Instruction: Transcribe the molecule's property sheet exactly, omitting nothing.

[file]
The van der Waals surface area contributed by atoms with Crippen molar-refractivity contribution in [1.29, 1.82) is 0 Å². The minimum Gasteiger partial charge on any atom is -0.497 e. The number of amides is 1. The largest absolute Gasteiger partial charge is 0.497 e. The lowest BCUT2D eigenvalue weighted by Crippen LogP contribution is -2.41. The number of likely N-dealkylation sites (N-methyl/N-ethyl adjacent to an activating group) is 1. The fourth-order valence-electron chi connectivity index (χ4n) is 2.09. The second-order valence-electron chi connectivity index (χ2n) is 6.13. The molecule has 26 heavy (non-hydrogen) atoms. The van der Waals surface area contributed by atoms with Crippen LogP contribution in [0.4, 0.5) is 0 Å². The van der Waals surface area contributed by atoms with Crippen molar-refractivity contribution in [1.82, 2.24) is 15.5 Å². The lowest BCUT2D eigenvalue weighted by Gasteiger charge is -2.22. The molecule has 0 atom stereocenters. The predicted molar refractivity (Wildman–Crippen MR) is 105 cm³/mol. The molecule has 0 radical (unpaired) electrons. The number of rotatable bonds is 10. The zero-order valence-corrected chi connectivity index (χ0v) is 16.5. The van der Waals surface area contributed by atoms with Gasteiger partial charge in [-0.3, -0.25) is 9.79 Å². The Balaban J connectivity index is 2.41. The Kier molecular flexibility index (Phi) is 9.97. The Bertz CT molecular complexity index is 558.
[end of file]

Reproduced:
The van der Waals surface area contributed by atoms with Crippen molar-refractivity contribution in [1.29, 1.82) is 0 Å². The minimum Gasteiger partial charge on any atom is -0.497 e. The number of amides is 1. The largest absolute Gasteiger partial charge is 0.497 e. The lowest BCUT2D eigenvalue weighted by Crippen LogP contribution is -2.41. The number of likely N-dealkylation sites (N-methyl/N-ethyl adjacent to an activating group) is 1. The fourth-order valence-electron chi connectivity index (χ4n) is 2.09. The second-order valence-electron chi connectivity index (χ2n) is 6.13. The molecule has 26 heavy (non-hydrogen) atoms. The van der Waals surface area contributed by atoms with Crippen LogP contribution in [0.4, 0.5) is 0 Å². The van der Waals surface area contributed by atoms with Crippen molar-refractivity contribution in [1.82, 2.24) is 15.5 Å². The lowest BCUT2D eigenvalue weighted by Gasteiger charge is -2.22. The molecule has 0 atom stereocenters. The predicted molar refractivity (Wildman–Crippen MR) is 105 cm³/mol. The molecule has 0 radical (unpaired) electrons. The number of rotatable bonds is 10. The zero-order valence-corrected chi connectivity index (χ0v) is 16.5. The van der Waals surface area contributed by atoms with Gasteiger partial charge in [-0.3, -0.25) is 9.79 Å². The Balaban J connectivity index is 2.41. The Kier molecular flexibility index (Phi) is 9.97. The Bertz CT molecular complexity index is 558.